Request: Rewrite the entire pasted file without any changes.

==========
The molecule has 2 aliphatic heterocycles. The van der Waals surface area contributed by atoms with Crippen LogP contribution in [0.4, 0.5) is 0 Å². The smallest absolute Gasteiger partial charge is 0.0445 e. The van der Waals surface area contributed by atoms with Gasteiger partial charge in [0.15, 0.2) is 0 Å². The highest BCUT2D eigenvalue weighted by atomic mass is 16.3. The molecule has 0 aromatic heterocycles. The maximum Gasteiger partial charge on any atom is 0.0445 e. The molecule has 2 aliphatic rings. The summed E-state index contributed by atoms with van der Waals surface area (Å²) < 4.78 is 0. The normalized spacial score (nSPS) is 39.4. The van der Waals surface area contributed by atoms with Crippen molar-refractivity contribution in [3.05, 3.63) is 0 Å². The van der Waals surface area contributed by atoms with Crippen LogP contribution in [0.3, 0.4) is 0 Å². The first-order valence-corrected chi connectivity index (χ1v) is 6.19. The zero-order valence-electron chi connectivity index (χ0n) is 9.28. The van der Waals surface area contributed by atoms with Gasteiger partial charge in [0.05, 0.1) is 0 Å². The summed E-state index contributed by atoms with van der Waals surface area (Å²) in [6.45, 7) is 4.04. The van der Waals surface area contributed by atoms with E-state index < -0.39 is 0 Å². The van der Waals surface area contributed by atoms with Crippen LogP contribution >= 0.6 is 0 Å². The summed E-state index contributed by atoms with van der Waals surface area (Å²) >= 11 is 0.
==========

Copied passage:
The molecule has 2 aliphatic heterocycles. The van der Waals surface area contributed by atoms with Crippen LogP contribution in [0.4, 0.5) is 0 Å². The smallest absolute Gasteiger partial charge is 0.0445 e. The van der Waals surface area contributed by atoms with Gasteiger partial charge in [0.15, 0.2) is 0 Å². The highest BCUT2D eigenvalue weighted by atomic mass is 16.3. The molecule has 0 aromatic heterocycles. The maximum Gasteiger partial charge on any atom is 0.0445 e. The molecule has 2 aliphatic rings. The summed E-state index contributed by atoms with van der Waals surface area (Å²) < 4.78 is 0. The normalized spacial score (nSPS) is 39.4. The van der Waals surface area contributed by atoms with Crippen molar-refractivity contribution in [3.05, 3.63) is 0 Å². The van der Waals surface area contributed by atoms with Crippen LogP contribution in [0.3, 0.4) is 0 Å². The first-order valence-corrected chi connectivity index (χ1v) is 6.19. The zero-order valence-electron chi connectivity index (χ0n) is 9.28. The van der Waals surface area contributed by atoms with Gasteiger partial charge in [0.05, 0.1) is 0 Å². The summed E-state index contributed by atoms with van der Waals surface area (Å²) in [6.45, 7) is 4.04. The van der Waals surface area contributed by atoms with E-state index < -0.39 is 0 Å². The van der Waals surface area contributed by atoms with Crippen LogP contribution >= 0.6 is 0 Å². The summed E-state index contributed by atoms with van der Waals surface area (Å²) >= 11 is 0.